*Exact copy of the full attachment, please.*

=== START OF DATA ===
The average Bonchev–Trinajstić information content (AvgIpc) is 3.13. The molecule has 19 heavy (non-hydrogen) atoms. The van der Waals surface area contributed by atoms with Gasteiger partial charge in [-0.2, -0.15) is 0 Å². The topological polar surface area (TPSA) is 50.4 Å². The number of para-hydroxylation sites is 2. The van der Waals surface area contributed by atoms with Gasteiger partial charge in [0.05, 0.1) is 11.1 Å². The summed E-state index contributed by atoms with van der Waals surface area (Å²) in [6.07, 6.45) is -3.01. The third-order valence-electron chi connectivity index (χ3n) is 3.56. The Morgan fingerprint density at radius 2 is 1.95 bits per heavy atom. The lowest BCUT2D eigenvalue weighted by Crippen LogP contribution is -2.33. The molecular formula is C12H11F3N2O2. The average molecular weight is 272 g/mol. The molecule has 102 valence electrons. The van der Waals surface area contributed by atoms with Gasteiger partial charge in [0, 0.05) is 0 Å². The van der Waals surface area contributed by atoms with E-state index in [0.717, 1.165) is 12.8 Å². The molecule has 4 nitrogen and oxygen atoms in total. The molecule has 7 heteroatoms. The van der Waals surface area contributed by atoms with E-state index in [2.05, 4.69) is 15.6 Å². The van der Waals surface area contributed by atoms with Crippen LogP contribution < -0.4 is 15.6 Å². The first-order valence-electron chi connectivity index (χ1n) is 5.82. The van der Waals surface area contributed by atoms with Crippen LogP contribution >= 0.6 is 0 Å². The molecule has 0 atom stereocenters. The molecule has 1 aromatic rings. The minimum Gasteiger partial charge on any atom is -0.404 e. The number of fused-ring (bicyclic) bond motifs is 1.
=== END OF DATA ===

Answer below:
The average Bonchev–Trinajstić information content (AvgIpc) is 3.13. The molecule has 19 heavy (non-hydrogen) atoms. The van der Waals surface area contributed by atoms with Gasteiger partial charge in [-0.2, -0.15) is 0 Å². The topological polar surface area (TPSA) is 50.4 Å². The number of para-hydroxylation sites is 2. The van der Waals surface area contributed by atoms with Gasteiger partial charge in [0.05, 0.1) is 11.1 Å². The summed E-state index contributed by atoms with van der Waals surface area (Å²) in [6.07, 6.45) is -3.01. The third-order valence-electron chi connectivity index (χ3n) is 3.56. The Morgan fingerprint density at radius 2 is 1.95 bits per heavy atom. The lowest BCUT2D eigenvalue weighted by Crippen LogP contribution is -2.33. The molecular formula is C12H11F3N2O2. The average molecular weight is 272 g/mol. The molecule has 102 valence electrons. The van der Waals surface area contributed by atoms with Gasteiger partial charge in [0, 0.05) is 0 Å². The van der Waals surface area contributed by atoms with E-state index in [0.717, 1.165) is 12.8 Å². The molecule has 4 nitrogen and oxygen atoms in total. The molecule has 7 heteroatoms. The van der Waals surface area contributed by atoms with E-state index in [2.05, 4.69) is 15.6 Å². The van der Waals surface area contributed by atoms with Crippen LogP contribution < -0.4 is 15.6 Å². The first-order valence-electron chi connectivity index (χ1n) is 5.82. The van der Waals surface area contributed by atoms with Crippen LogP contribution >= 0.6 is 0 Å². The molecule has 0 atom stereocenters. The molecule has 1 aromatic rings. The minimum Gasteiger partial charge on any atom is -0.404 e. The number of fused-ring (bicyclic) bond motifs is 1.